outlook, immediate satisfaction and a selfish attitude. It has produced
a world, which paradoxically, has gained some but lost other qualities,
making people long for true humanity while lavishing in the emptiness of
the wealth that replaced it, as expressed eloquently by George Carlin:
|George Carlin's paradox of our times.
(Lat: para= against; doxa=opinion; contrary to opinion)
The paradox of our time in history is that:
These are the times of fast foods and slow digestion;
big men and small character; steep profits and shallow relationships.
Remember, spend some time with your loved ones, because
they are not going to be around forever.
Give time to Love, give time to speak, give time to share the precious thoughts in your mind.
At the start of the 21st century, humanity is faced with the biggest challenge ever, that of accommodating another 4-6 billion people in as little as 40 years. At the same time, our most precious resources are running out, our agricultural systems are overstressed, and our economic systems at the verge of collapse. Already today, we are experiencing more disasters, more frequently, which at the same time are also more puzzling and longer lasting. The real causes are not difficult to find: human overpopulation, coupled with unrestrained consumption, pollution and waste.
For effective and lasting solutions, our knowledge of the environment has been lagging behind. Scientists do not understand its basic functioning and limitations. They are literally caught unaware. Despite the appearance of many scientific articles, no progress has been made in the certainty surrounding environmental problems, solutions and management, in over 25 years. Many articles are in fact only guesswork and philosophical in nature. As a result, we deal with problems by plastering over their cracks, rather than by curing them and attacking their causes, let alone preventing them by foresight. Conservation is no longer an option; it has become necessity.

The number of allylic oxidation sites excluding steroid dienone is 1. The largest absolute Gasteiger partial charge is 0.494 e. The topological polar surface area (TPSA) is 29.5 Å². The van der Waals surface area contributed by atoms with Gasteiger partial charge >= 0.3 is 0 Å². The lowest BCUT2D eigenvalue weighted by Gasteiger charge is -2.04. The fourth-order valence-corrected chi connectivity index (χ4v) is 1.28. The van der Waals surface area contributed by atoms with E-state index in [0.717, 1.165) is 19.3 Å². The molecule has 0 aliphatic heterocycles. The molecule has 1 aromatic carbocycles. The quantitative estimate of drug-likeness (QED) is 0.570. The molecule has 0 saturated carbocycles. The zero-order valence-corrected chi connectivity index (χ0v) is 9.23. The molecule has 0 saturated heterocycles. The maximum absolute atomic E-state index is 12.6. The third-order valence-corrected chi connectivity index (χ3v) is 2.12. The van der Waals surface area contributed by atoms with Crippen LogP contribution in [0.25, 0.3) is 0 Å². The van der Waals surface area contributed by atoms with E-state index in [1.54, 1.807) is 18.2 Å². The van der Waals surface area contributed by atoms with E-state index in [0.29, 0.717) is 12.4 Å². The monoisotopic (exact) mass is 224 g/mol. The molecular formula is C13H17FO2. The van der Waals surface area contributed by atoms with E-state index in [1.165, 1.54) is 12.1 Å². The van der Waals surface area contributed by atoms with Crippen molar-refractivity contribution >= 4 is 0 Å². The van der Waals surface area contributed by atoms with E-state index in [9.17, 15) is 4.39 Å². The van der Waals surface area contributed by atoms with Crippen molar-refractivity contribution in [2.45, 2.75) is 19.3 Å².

Not only has it become important to better look after ourselves, but
being dependent on the services provided by a shrinking environment, we
are also obliged to look after some 10 million other species, who together
define what Earth looks like and how it works. The ways conservation has
been defined over the years, is indicative of our ignorance and reluctance
to make room for those other species on which we ultimately depend. Here
are some of the attempts at defining conservation, and of solving our problems.
|IUCN (World Conservation Union), 1980: The management
of human use of the biosphere so that it may yield the greatest sustainable
benefit to present generations while retaining its potential to meet the
needs and aspirations of future generations.
Resource Management Act New Zealand (1993): Managing the use, development and protection of natural and physical resources in a way, or at a rate, which enables people and communities to provide for their social, economic, and cultural wellbeing and for their health and safety, while:
National Resource council, USA 1994. Priorities for coastal ecosystem science:
United Nations Convention on Biological Diversity, Earth Summit 1992, Rio de Janeiro
While past conservation efforts were aimed at protecting particular species and habitats, the Convention recognizes that ecosystems, species and genes must be used for the benefit of humans. However, this should be done in a way and at a rate that does not lead to the long-term decline of biological diversity. The Convention aims to achieve:
New Zealand Biodiversity Strategy, March 2000.
New Zealand Environment 2010 strategy
In 1995 the New Zealand Government adopted the 'Environment 2010 Strategy' which is a strategic overview of how we deal with environmental issues. Its agenda for action is to: